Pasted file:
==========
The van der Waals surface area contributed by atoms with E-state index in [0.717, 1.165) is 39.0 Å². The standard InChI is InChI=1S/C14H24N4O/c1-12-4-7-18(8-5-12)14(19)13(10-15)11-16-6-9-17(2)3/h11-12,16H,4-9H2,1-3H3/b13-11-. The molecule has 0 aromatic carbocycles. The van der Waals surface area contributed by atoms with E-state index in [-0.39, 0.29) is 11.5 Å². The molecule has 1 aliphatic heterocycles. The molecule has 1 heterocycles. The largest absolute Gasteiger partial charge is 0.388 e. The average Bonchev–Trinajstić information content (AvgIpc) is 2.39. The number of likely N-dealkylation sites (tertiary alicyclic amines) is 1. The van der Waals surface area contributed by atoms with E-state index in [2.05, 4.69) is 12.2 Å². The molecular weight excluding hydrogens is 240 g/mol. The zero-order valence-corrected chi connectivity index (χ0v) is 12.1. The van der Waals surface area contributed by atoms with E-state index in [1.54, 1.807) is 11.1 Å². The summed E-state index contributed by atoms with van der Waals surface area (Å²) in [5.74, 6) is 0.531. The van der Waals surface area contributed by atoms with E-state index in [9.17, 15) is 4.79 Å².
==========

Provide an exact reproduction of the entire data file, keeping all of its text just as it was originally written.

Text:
The van der Waals surface area contributed by atoms with E-state index in [0.717, 1.165) is 39.0 Å². The standard InChI is InChI=1S/C14H24N4O/c1-12-4-7-18(8-5-12)14(19)13(10-15)11-16-6-9-17(2)3/h11-12,16H,4-9H2,1-3H3/b13-11-. The molecule has 0 aromatic carbocycles. The van der Waals surface area contributed by atoms with E-state index in [-0.39, 0.29) is 11.5 Å². The molecule has 1 aliphatic heterocycles. The molecule has 1 heterocycles. The largest absolute Gasteiger partial charge is 0.388 e. The average Bonchev–Trinajstić information content (AvgIpc) is 2.39. The number of likely N-dealkylation sites (tertiary alicyclic amines) is 1. The van der Waals surface area contributed by atoms with E-state index in [2.05, 4.69) is 12.2 Å². The molecular weight excluding hydrogens is 240 g/mol. The zero-order valence-corrected chi connectivity index (χ0v) is 12.1. The van der Waals surface area contributed by atoms with E-state index in [1.54, 1.807) is 11.1 Å². The summed E-state index contributed by atoms with van der Waals surface area (Å²) in [5.74, 6) is 0.531. The van der Waals surface area contributed by atoms with E-state index in [9.17, 15) is 4.79 Å².